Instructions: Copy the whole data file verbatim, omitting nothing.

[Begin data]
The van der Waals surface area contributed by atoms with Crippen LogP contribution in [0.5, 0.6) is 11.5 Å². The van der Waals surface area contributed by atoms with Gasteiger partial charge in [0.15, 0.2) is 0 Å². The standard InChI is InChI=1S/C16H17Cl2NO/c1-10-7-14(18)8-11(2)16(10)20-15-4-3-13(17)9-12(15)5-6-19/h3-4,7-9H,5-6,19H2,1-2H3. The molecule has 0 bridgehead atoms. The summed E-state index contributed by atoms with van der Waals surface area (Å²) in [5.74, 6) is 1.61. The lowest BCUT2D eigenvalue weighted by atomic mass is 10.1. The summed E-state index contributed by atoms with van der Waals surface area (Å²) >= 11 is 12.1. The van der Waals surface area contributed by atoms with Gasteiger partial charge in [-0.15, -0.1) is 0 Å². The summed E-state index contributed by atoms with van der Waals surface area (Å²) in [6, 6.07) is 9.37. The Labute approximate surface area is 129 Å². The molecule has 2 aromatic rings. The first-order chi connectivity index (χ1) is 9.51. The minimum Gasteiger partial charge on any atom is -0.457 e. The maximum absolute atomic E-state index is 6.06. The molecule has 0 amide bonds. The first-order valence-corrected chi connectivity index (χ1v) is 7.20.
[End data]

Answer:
The van der Waals surface area contributed by atoms with Crippen LogP contribution in [0.5, 0.6) is 11.5 Å². The van der Waals surface area contributed by atoms with Gasteiger partial charge in [0.15, 0.2) is 0 Å². The standard InChI is InChI=1S/C16H17Cl2NO/c1-10-7-14(18)8-11(2)16(10)20-15-4-3-13(17)9-12(15)5-6-19/h3-4,7-9H,5-6,19H2,1-2H3. The molecule has 0 bridgehead atoms. The summed E-state index contributed by atoms with van der Waals surface area (Å²) in [5.74, 6) is 1.61. The lowest BCUT2D eigenvalue weighted by atomic mass is 10.1. The summed E-state index contributed by atoms with van der Waals surface area (Å²) >= 11 is 12.1. The van der Waals surface area contributed by atoms with Gasteiger partial charge in [-0.15, -0.1) is 0 Å². The summed E-state index contributed by atoms with van der Waals surface area (Å²) in [6, 6.07) is 9.37. The Labute approximate surface area is 129 Å². The molecule has 2 aromatic rings. The first-order chi connectivity index (χ1) is 9.51. The minimum Gasteiger partial charge on any atom is -0.457 e. The maximum absolute atomic E-state index is 6.06. The molecule has 0 amide bonds. The first-order valence-corrected chi connectivity index (χ1v) is 7.20.